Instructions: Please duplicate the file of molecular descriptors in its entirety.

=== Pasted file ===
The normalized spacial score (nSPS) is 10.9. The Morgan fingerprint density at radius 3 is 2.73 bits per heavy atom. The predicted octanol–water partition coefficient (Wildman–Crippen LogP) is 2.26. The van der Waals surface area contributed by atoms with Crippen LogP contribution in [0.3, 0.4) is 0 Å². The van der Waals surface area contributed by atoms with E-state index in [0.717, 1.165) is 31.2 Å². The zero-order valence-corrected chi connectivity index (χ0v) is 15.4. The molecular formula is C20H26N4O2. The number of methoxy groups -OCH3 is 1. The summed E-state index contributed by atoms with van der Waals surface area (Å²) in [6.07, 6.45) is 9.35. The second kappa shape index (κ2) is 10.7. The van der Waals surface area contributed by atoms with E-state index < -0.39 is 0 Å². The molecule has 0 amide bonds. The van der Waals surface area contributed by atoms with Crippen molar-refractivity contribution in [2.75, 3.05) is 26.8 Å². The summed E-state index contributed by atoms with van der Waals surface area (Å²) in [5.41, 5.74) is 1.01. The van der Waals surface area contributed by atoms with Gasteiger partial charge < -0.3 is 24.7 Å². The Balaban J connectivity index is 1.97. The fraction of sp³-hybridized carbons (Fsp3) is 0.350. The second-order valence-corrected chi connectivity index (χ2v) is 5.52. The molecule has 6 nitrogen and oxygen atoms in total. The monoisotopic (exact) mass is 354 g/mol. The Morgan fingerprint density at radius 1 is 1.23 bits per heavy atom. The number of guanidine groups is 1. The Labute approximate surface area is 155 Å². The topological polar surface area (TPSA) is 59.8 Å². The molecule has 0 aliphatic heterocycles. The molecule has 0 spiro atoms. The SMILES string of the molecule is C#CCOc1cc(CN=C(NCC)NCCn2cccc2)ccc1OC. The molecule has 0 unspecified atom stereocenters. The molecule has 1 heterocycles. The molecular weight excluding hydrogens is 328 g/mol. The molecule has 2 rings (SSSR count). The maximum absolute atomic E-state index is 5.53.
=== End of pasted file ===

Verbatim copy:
The normalized spacial score (nSPS) is 10.9. The Morgan fingerprint density at radius 3 is 2.73 bits per heavy atom. The predicted octanol–water partition coefficient (Wildman–Crippen LogP) is 2.26. The van der Waals surface area contributed by atoms with Crippen LogP contribution in [0.3, 0.4) is 0 Å². The van der Waals surface area contributed by atoms with E-state index in [0.717, 1.165) is 31.2 Å². The zero-order valence-corrected chi connectivity index (χ0v) is 15.4. The molecular formula is C20H26N4O2. The number of methoxy groups -OCH3 is 1. The summed E-state index contributed by atoms with van der Waals surface area (Å²) in [6.07, 6.45) is 9.35. The second kappa shape index (κ2) is 10.7. The van der Waals surface area contributed by atoms with E-state index < -0.39 is 0 Å². The molecule has 0 amide bonds. The van der Waals surface area contributed by atoms with Crippen molar-refractivity contribution in [2.75, 3.05) is 26.8 Å². The summed E-state index contributed by atoms with van der Waals surface area (Å²) in [5.41, 5.74) is 1.01. The van der Waals surface area contributed by atoms with Gasteiger partial charge < -0.3 is 24.7 Å². The Balaban J connectivity index is 1.97. The fraction of sp³-hybridized carbons (Fsp3) is 0.350. The second-order valence-corrected chi connectivity index (χ2v) is 5.52. The molecule has 6 nitrogen and oxygen atoms in total. The monoisotopic (exact) mass is 354 g/mol. The Morgan fingerprint density at radius 1 is 1.23 bits per heavy atom. The number of guanidine groups is 1. The Labute approximate surface area is 155 Å². The topological polar surface area (TPSA) is 59.8 Å². The molecule has 0 aliphatic heterocycles. The molecule has 0 spiro atoms. The SMILES string of the molecule is C#CCOc1cc(CN=C(NCC)NCCn2cccc2)ccc1OC. The molecule has 0 unspecified atom stereocenters. The molecule has 1 heterocycles. The molecular weight excluding hydrogens is 328 g/mol. The molecule has 2 rings (SSSR count). The maximum absolute atomic E-state index is 5.53.